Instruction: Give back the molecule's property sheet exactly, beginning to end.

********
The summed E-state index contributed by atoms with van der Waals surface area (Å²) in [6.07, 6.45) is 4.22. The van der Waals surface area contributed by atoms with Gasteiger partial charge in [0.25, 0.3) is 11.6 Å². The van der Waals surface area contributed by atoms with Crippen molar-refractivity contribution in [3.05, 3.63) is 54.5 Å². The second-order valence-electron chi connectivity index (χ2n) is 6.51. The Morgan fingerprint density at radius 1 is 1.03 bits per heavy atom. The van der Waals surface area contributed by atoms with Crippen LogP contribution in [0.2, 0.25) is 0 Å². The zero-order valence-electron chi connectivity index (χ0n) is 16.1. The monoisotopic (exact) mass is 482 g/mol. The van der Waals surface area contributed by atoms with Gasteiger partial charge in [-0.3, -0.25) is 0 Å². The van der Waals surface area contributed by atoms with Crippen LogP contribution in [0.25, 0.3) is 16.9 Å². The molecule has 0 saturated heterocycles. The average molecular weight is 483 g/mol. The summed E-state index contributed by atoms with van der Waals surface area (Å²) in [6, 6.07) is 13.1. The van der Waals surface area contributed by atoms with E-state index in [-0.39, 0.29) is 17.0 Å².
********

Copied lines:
The summed E-state index contributed by atoms with van der Waals surface area (Å²) in [6.07, 6.45) is 4.22. The van der Waals surface area contributed by atoms with Gasteiger partial charge in [0.25, 0.3) is 11.6 Å². The van der Waals surface area contributed by atoms with Crippen molar-refractivity contribution in [3.05, 3.63) is 54.5 Å². The second-order valence-electron chi connectivity index (χ2n) is 6.51. The Morgan fingerprint density at radius 1 is 1.03 bits per heavy atom. The van der Waals surface area contributed by atoms with Crippen LogP contribution in [0.2, 0.25) is 0 Å². The zero-order valence-electron chi connectivity index (χ0n) is 16.1. The monoisotopic (exact) mass is 482 g/mol. The van der Waals surface area contributed by atoms with Gasteiger partial charge in [-0.3, -0.25) is 0 Å². The van der Waals surface area contributed by atoms with Crippen LogP contribution in [0.25, 0.3) is 16.9 Å². The molecule has 0 saturated heterocycles. The average molecular weight is 483 g/mol. The summed E-state index contributed by atoms with van der Waals surface area (Å²) in [6, 6.07) is 13.1. The van der Waals surface area contributed by atoms with E-state index in [-0.39, 0.29) is 17.0 Å².